Jean

      1. It could be Marc….I just know the vet acknowledged her food allergy as gone…at least for the present time. Believe me she was very sick before it was discovered. At one point she was on Prednisone and I would cuddle with her on the bathroom floor….she was too weak to walk far when the food allergy really flared up. It did my heart good to hear her little purr….even on the bathroom floor after being so sick. I’m getting choked up remembering *sniff*

      1. I know what you mean – when Tubster was still alive, one of his ears was sitting at a funny angle for a week or so and he kept pawing at it – when his human checked it (after they finally noticed)- they found he had a Veatch from another kat on the inside of his ear that had gotten infected – but they got it cleared up quickly!

  4. When I adopted my cat back in 2001, she was missing hair from under her front legs all the way to the back ones, and from the side of her face. Multiple vets and at least three years later, steroid shots that didn’t work (they just made her skin red and inflamed), calendula cream that she just licked off, I finally got a vet that said she was probably allergic to chicken and grain. Found food that was grain- and chicken-free, and hair grew back!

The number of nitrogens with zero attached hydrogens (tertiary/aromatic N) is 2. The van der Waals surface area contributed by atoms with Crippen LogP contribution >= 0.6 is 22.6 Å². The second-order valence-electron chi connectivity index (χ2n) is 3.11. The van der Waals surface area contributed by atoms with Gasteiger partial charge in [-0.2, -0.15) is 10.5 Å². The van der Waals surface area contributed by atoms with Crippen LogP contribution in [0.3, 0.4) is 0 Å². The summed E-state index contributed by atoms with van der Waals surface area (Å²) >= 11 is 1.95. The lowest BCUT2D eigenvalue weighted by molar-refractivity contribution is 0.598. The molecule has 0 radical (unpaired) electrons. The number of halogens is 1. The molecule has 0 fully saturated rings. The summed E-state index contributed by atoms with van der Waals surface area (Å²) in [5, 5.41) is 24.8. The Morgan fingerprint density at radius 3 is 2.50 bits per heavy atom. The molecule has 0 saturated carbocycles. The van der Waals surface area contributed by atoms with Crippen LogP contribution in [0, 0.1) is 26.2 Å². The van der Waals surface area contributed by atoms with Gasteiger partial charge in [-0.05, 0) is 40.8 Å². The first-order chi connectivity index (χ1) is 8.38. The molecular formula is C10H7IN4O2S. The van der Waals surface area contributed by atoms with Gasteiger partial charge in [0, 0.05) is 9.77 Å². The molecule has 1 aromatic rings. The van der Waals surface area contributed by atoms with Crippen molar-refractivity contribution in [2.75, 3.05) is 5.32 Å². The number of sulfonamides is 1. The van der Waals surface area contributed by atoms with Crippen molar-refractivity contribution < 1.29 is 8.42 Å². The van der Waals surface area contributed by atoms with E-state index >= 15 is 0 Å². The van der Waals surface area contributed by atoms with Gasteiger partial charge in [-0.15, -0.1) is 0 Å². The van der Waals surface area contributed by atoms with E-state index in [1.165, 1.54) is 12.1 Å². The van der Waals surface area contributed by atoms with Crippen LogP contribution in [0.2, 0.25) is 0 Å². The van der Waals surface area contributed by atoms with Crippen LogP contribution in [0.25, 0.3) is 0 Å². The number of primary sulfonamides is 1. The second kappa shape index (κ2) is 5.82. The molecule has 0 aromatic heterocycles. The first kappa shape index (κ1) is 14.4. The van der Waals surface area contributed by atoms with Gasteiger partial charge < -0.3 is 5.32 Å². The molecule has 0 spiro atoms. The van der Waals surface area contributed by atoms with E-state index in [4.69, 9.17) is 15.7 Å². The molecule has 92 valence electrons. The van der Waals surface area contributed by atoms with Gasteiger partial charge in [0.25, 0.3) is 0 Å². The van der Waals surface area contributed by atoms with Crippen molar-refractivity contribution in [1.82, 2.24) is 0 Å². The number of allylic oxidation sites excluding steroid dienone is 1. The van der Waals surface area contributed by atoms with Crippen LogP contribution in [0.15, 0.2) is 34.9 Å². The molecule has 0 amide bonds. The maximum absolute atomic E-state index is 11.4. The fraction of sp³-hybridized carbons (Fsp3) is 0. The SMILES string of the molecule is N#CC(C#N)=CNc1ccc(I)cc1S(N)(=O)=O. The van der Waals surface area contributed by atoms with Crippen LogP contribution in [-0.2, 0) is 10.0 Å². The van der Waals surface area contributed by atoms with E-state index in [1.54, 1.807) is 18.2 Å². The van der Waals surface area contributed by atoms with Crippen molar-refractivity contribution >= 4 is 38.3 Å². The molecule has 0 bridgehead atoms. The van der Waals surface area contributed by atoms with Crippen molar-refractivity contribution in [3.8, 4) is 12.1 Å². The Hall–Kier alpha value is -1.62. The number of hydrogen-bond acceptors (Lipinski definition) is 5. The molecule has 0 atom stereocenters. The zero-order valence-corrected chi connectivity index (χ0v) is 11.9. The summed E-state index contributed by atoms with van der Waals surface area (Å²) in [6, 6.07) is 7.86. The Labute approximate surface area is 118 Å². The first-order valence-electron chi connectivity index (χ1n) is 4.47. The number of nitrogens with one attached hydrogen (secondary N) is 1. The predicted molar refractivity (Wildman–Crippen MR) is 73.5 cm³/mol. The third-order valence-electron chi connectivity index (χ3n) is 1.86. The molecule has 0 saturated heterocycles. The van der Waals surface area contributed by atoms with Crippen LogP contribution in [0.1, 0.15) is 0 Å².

I wonder, though, (because I don’t have dogs, so I haven’t looked into it so much) is there any correlation, or studies into, between dog skin allergies and the Round-Up that many cities spray on the grass like water in public parks and on walkways, etc.?

    1. Round-Up is awful for pets! My childhood cat liked to venture outdoors and since he never strayed too far (just a four house radius), we didn’t think much of it. Several years later, he started experiencing some strange symptoms–the cat who once chewed his way through a bag of Meow Mix accidentally left within his reach was no longer eating, his personality was changing, and he just seemed “off.” A trip to the vets revealed a brain tumor–which we have been told was due to spending so much time in one of our neighbor’s yards who subscribed to one of those chemical commercial spray companies who come periodically to make your grass greener (seriously?!?).
      So while that isn’t Round-Up, I’d imagine all of those nasty outdoor chemicals are not very good for our pets!

  5. Great post! One of my kitties has an ear infection right now. Maybe I should look into allergies–I’d never thought of that. Thanks Marc-Andre! 🙂

  6. We are dealing with possible allergies in our cat right now. The only symptom we’ve noticed since Christmas is hair loss on her belly and her left side. But the vet says the hair is not falling out rather that she is biting it out. It’s either allergies or anxiety so we’ve changed her food and am trying to give her even more attention.
    Thanks for the post.

Why not meow a comment to fellow readers?